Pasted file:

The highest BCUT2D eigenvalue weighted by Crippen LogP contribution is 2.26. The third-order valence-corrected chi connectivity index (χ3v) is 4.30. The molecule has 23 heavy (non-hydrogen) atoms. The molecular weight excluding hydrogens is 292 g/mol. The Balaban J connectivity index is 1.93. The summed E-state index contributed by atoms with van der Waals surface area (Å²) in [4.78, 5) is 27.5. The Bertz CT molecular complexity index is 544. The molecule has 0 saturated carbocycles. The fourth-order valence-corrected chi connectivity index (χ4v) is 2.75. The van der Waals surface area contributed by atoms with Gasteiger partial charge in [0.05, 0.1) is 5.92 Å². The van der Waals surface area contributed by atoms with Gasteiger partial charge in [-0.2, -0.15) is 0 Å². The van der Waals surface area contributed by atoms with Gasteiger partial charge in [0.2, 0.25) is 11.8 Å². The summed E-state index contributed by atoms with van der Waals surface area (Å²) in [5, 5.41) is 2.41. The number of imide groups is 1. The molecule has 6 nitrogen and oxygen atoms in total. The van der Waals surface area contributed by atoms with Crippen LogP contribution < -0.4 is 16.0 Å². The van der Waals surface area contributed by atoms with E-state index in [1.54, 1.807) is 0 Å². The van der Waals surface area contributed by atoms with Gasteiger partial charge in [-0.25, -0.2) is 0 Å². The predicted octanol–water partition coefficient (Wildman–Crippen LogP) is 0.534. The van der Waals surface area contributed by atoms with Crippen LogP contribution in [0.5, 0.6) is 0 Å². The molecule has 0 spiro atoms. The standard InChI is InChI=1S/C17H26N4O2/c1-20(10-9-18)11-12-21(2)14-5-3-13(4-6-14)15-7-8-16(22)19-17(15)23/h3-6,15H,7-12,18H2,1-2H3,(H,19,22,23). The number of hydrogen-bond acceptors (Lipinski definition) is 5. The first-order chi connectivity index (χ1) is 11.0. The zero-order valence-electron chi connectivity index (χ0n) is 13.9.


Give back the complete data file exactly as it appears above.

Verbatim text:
The highest BCUT2D eigenvalue weighted by Crippen LogP contribution is 2.26. The third-order valence-corrected chi connectivity index (χ3v) is 4.30. The molecule has 23 heavy (non-hydrogen) atoms. The molecular weight excluding hydrogens is 292 g/mol. The Balaban J connectivity index is 1.93. The summed E-state index contributed by atoms with van der Waals surface area (Å²) in [4.78, 5) is 27.5. The Bertz CT molecular complexity index is 544. The molecule has 0 saturated carbocycles. The fourth-order valence-corrected chi connectivity index (χ4v) is 2.75. The van der Waals surface area contributed by atoms with Gasteiger partial charge in [0.05, 0.1) is 5.92 Å². The van der Waals surface area contributed by atoms with Gasteiger partial charge in [-0.2, -0.15) is 0 Å². The van der Waals surface area contributed by atoms with Gasteiger partial charge in [0.2, 0.25) is 11.8 Å². The summed E-state index contributed by atoms with van der Waals surface area (Å²) in [5, 5.41) is 2.41. The number of imide groups is 1. The molecule has 6 nitrogen and oxygen atoms in total. The van der Waals surface area contributed by atoms with Crippen LogP contribution < -0.4 is 16.0 Å². The van der Waals surface area contributed by atoms with E-state index in [1.54, 1.807) is 0 Å². The van der Waals surface area contributed by atoms with Gasteiger partial charge in [-0.25, -0.2) is 0 Å². The predicted octanol–water partition coefficient (Wildman–Crippen LogP) is 0.534. The van der Waals surface area contributed by atoms with Crippen LogP contribution in [0.5, 0.6) is 0 Å². The molecule has 0 spiro atoms. The standard InChI is InChI=1S/C17H26N4O2/c1-20(10-9-18)11-12-21(2)14-5-3-13(4-6-14)15-7-8-16(22)19-17(15)23/h3-6,15H,7-12,18H2,1-2H3,(H,19,22,23). The number of hydrogen-bond acceptors (Lipinski definition) is 5. The first-order chi connectivity index (χ1) is 11.0. The zero-order valence-electron chi connectivity index (χ0n) is 13.9.